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Rep. Messer Introduces Bill to Protect Classrooms from ObamaCare’s Punitive Employer Mandate

House Education and the Workforce Committee Member Luke Messer (R-IN) today introduced legislation in response to the challenges facing schools as the result of the president’s health care law. The Safeguarding Classrooms Hurt by ObamaCare’s Obligatory Levies (SCHOOL) Act (H.R. 4775) would exempt schools, colleges, and universities from the health care law’s employer mandate.

“At a time when school systems across the country are strapped for cash, it is not fair to pay for the president's health care law on the backs of our students and teachers,” said Rep. Messer. “If we really care about our kids and their education, we will do something about it. This bill will stop the harmful ObamaCare tax on school districts, save jobs, and ensure more money is left in school budgets for teacher development and student learning.”

“Too often Washington forgets that federal policies unrelated to education can still burden our nation’s classrooms,” said Education and the Workforce Committee Chairman John Kline (R-MN). “The president’s health care law is a prime example. We shouldn’t stand by while this fatally-flawed law makes it more difficult for teachers, administrators, and higher education leaders to provide students the quality education they deserve. I want to thank Representative Messer for his leadership on this important issue and urge all my colleagues to put students first by supporting the SCHOOL Act.”

Through news articles, hearing testimony, and feedback from education stakeholders, the House Committee on Education and the Workforce continues to learn about ObamaCare’s consequences for the nation’s education system. One witness at an oversight hearing noted the health care law will lead to $4.6 million in new costs for his K-12 school district potentially costing 58 teaching positions. Another testified the law may force his university to increase tuition by 20 percent. Helieanna from Minnesota told the committee through its #YourStory initiative that her teaching load was cut, meaning “a difference of thousands of dollars in my paycheck.”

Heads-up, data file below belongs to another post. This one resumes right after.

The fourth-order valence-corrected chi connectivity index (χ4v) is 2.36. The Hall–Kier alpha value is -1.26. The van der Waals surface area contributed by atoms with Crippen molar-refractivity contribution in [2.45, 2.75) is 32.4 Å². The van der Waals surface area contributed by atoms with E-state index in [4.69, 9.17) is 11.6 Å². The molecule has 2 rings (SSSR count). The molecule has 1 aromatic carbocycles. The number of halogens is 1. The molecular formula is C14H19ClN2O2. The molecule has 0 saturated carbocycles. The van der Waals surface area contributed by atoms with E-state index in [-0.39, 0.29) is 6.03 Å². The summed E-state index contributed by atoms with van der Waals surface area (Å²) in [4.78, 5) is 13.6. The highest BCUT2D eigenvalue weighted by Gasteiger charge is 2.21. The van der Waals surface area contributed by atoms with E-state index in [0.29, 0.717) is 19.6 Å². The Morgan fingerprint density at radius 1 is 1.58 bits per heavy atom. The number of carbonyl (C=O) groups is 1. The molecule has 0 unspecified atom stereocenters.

To help protect administrators, teachers, and students from the negative effects of the health care law, the SCHOOL Act:
  • Exempts K-12 schools, institutions of higher education, and state and local educational agencies from the requirements of the health care law’s employer mandate.
  • Requires the secretary of education to evaluate the impact of the SCHOOL Act on schools’ ability to meet the educational needs of low-income students and institutions’ ability to maintain current academic opportunities.
To read a fact sheet, click here.

To read the text of H.R. 4775, click here.


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